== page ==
Clairesse played everything from Home On The Range to The Battle Hymn Of The Republic to the Wabash Cannonball. She plays jigs, waltzes and hymns.
Home On The Range reminded me of a high school boyfriend who played guitar. We used to hang out with friends at a park and this song was always a favorite.
Battle Hymn reminds me of attending 9/11 memorial services. And then a swarm of other songs such as The Marine’s Hymn and God Bless America filled my head.
It’s interesting how I seem to associate music with the events in my life. My teenage years in the 60s were filled with the British Invasion. I attended tons of concerts back then. Some of the most memorable were The Rolling Stones, Herman’s Hermits, The Who, The Hollies, Peter and Gordon, Chad and Jeremy and The Dave Clark Five. Unfortunately The Beatles never came to Winnipeg.
Lots of American talent came to Winnipeg too. Other memorable concerts I attended included The Beach Boys, Paul Revere And The Raiders, Sonny and Cher, Carly Simon, Neil Diamond, and The Monkees.
Yes, the 60s was one of my favorite decades. Was it one of yours?
We all have memories of 9/11. I was watching the news on TV before heading to work that day. What I initially thought was a replay of the first plane crashing into the towers was actually a live version of the second aircraft hitting the building.
Disbelief. Shock. Confusion. Fear. Anxiety. Anger. Overwhelming sadness. These were a few of the emotions I struggled with that day.
Back then I managed a group home for mentally challenged adults. I was riveted to the TV set until they returned from their day programs. I delegated staff to take them out for dinner so that I could continue watching the coverage.
When I got home that night my kids wanted to talk. They were young and their experience of the day’s events was quite different from mine. That made it even more complicated as I didn’t want my fears transferred on to them, especially seeing as I was scheduled to fly to the USA on a business trip less than two weeks later.
For the past four years I have been in Washington state on September 11th. A highlight of my time there is attending a memorial service at Spirit of America in Cashmere. This year the memorial service has been cancelled because of Covid-19. But I know in my heart that when I am finally able to return to Washington state, Spirit of America is one of the first places I will visit.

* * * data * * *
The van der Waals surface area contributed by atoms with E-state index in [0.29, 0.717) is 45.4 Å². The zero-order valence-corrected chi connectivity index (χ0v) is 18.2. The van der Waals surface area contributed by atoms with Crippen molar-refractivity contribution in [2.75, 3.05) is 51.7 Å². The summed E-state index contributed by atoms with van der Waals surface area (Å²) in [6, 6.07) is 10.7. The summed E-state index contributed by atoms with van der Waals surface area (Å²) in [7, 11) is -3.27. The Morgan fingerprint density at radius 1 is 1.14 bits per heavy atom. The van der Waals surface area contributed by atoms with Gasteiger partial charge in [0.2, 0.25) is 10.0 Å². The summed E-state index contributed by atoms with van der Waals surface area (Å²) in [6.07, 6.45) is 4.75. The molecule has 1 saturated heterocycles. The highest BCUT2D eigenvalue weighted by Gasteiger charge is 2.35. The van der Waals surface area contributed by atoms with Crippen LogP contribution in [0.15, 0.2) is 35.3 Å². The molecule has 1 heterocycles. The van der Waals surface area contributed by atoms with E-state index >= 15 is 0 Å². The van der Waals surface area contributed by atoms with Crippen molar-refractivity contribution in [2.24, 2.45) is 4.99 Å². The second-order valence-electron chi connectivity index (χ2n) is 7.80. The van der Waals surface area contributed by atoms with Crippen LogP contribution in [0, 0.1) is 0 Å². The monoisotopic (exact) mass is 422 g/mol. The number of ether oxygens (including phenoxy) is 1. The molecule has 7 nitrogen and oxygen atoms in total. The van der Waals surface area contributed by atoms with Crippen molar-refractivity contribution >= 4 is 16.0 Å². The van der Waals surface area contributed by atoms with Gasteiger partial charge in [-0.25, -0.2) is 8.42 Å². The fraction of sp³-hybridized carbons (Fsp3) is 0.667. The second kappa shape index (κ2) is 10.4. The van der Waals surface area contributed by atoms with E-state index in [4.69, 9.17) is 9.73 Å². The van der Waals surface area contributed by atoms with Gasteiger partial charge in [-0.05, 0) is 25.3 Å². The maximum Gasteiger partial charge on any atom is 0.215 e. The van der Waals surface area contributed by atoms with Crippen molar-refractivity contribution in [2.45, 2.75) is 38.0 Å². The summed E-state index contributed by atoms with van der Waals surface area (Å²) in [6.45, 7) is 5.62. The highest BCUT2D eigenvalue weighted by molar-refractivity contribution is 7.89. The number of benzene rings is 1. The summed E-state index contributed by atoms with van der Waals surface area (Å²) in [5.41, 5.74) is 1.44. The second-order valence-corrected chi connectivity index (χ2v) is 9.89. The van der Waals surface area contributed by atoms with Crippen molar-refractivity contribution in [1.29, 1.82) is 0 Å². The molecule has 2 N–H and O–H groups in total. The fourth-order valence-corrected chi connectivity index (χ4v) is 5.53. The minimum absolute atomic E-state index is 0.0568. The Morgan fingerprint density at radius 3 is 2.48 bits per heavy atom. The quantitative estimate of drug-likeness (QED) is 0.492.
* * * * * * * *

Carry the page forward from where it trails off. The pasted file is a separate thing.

The temperature is dropping and the leaves have begun changing color. Summer is now a memory. But it has been an eventful week.
I belong to the Bavarian Book Club at the Leavenworth Library. Once a month we get together to discuss a book we’ve read. The book we reviewed on Monday was by a Washington author and took place primarily in the San Juans on Orcas Island. It was interesting for me as I had spent some time in that area back in August so I could really relate to the places mentioned in the book.
Tuesday’s highlight was attending the memorial service at Spirit of America in Cashmere. One of the speakers recalled his 9/11 experience of boarding a flight at Pangborn in Wenatchee only to be directed off the plane moments later as the FAA had grounded all aircraft in response to the terrorist attack on the Twin Towers. I was living in Canada back then and recall that tragic day vividly.
In addition to my regular Wednesday afternoon bridge game, the weekly children’s ministry program at church had its first gathering. Snacks and a video were followed by bible study, games and crafts. It was wonderful to have such a great turnout the first week and I look forward to sharing more with the children until I head back to Mexico in a few weeks.
Thursday morning I taught a fitness class. I had missed Tuesday’s due to the 9/11 memorial service. In the afternoon I went down to the Lions Club Park for the Farmers Market. And in the evening Becky and I went to the first meeting of the season of a BFS (Bible Study Fellowship) group.
Saturday morning found me at Central Washington Hospital at a meeting of the Wenatchee Valley Autoimmune Network. The guest speaker presented an interesting experiential workshop on the benefits of music and sound in reducing stress and inflammation. After this presentation I went upstairs and visited with a friend recuperating from surgery in the hospital. In the evening I was at the senior enter with several others enjoying some great music. Six musicians had turned out to jam together.
This morning after church Laurel and I went out to Sleeping Lady to look at the amazing glass sculpture by Dale Chihuly. Although it was cloudy, this is still a beautiful piece. It is even more beautiful in the dark when lit up. The rain began and we then went out to the Wild Huckleberry at the golf course for lunch.
The leaves are changing color. I will have to go and visit my tree in Cashmere this week.